In Nebraska, the bays also are found in soil that is close to the water table. This image from the University of Nebraska at Lincoln shows the depth to water in several shades of blue. Many bays can be found in the area with the light blue color in the flood plain of the Platte River, particularly in Phelps and Kearney counties.
A high-speed impact starts with a contact and compression stage in which the projectile is destroyed and transfers its kinetic energy almost instantaneously to the target surface in an expanding hemispherical shock wave that eventually forms a bowl-shaped cavity.
A projectile traveling through a viscous medium can create a conical cavity.
For conical cavities, the eccentricity of the ellipse depends on the angle of impact, and the size of the ellipse is determined by the energy of the projectile. A large projectile will create a large cavity and a small projectile at the same speed will create a small cavity, but the aspect ratios of the ellipses will be the same as long as the projectiles hit at the same angle.
Relating the elliptical shapes of the bays to conic sections makes it possible to use mathematical formulas to determine the angle at which the ice boulders impacted the surface.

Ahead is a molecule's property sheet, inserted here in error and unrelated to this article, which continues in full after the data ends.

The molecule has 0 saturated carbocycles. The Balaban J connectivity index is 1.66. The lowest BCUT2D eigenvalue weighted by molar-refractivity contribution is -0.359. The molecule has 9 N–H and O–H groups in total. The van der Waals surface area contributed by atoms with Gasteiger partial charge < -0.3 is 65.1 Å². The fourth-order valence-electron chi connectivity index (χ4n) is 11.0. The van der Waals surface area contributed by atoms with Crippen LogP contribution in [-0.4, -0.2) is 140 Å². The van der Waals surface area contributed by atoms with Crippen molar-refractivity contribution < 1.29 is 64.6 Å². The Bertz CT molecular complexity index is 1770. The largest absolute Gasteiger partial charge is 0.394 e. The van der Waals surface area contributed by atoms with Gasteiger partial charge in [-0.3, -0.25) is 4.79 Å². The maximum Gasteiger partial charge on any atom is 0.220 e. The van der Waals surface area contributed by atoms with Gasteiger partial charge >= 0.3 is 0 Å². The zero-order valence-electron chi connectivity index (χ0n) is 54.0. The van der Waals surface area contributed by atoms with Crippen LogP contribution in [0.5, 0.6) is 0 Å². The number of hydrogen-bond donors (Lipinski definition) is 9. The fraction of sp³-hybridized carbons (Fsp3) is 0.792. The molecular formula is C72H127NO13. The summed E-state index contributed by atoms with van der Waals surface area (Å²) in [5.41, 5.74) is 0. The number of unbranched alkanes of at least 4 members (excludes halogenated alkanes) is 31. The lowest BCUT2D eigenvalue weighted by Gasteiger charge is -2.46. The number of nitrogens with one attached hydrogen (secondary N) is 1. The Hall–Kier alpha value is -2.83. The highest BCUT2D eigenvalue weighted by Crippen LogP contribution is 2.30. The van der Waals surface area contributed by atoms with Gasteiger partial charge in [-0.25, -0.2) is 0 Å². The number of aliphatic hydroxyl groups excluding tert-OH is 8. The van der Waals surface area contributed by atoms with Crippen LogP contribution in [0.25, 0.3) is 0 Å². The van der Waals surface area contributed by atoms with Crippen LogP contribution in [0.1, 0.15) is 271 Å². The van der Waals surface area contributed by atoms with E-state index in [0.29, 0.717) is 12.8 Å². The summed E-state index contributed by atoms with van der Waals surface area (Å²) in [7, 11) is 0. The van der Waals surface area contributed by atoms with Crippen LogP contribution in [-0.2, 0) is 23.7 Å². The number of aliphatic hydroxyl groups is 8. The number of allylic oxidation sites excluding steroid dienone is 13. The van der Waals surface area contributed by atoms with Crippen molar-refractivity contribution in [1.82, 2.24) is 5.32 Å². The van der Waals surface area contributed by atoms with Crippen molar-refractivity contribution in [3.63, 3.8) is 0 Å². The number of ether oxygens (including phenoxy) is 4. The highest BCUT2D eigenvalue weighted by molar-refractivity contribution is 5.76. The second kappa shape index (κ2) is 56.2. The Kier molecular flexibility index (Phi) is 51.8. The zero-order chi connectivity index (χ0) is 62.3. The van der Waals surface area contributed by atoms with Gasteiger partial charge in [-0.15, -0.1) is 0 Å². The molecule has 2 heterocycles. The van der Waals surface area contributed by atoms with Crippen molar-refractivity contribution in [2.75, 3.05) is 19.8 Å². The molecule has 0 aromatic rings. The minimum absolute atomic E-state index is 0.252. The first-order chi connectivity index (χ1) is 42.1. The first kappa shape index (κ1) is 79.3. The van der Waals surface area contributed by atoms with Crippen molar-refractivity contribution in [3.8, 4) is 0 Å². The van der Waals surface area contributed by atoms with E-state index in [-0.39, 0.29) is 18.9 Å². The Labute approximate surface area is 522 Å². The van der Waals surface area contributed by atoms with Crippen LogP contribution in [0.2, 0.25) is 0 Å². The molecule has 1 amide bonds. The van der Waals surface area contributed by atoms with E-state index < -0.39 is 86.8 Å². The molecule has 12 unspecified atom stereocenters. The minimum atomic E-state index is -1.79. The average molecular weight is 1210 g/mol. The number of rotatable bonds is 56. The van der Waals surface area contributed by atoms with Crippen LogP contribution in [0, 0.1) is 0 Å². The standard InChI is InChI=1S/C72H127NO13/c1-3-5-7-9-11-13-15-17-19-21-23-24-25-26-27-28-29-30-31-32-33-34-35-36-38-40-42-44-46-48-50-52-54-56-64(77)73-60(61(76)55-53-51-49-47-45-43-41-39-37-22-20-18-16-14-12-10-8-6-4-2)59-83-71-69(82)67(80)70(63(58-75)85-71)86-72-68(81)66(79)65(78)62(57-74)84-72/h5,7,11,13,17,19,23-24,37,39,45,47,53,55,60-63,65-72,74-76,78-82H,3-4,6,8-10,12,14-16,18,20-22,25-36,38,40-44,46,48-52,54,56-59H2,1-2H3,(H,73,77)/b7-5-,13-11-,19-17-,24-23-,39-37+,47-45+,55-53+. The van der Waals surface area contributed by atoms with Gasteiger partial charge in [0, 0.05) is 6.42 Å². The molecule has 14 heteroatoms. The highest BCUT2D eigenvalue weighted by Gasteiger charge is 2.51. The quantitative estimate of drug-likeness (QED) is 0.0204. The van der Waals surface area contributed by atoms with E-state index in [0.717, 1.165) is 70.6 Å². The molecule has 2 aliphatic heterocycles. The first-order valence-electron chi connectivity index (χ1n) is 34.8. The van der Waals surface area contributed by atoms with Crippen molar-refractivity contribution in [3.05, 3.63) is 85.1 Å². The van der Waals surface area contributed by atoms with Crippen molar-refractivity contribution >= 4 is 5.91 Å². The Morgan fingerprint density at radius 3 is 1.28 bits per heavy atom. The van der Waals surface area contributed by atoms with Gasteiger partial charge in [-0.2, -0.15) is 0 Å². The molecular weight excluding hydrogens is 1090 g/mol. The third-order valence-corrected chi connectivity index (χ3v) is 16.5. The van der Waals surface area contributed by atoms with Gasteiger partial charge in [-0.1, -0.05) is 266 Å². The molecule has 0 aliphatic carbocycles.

Here is a short video of an experimental impact. Do not blink or you will miss it!
Video of experimental impact. [a mockingbird sings in the background]
These images show the conical cavities with overturned flaps created by impacts of ice projectiles. The target surface retains the conical shape of the shock wave created by the projectile.
Raised rims are a common feature of all the Carolina Bays.
Overlapping bays can be created by adjacent impacts.
Viscous relaxation is a deformation by gravity that decreases the vertical dimension of the features of a landscape.
This image illustrates the reconstitution of the ground by the flow of the viscous medium. The deeper layers of the cavity, which are under the greatest pressure from the force of gravity, flow faster. The depth of the cavity is reduced and converts a conical cavity into a shallow depression.
Viscous relaxation reconstitutes the terrain and transforms the overturned flaps into raised rims.
The onset of the Younger Dryas cooling event and the extinction of the North American megafauna may have been caused by the heavy bombardment of ice ejected by an impact.
The bibliographic references for the background material about the Carolina Bays are contained in the book:
Killer Comet: What the Carolina Bays tell us. — available from Amazon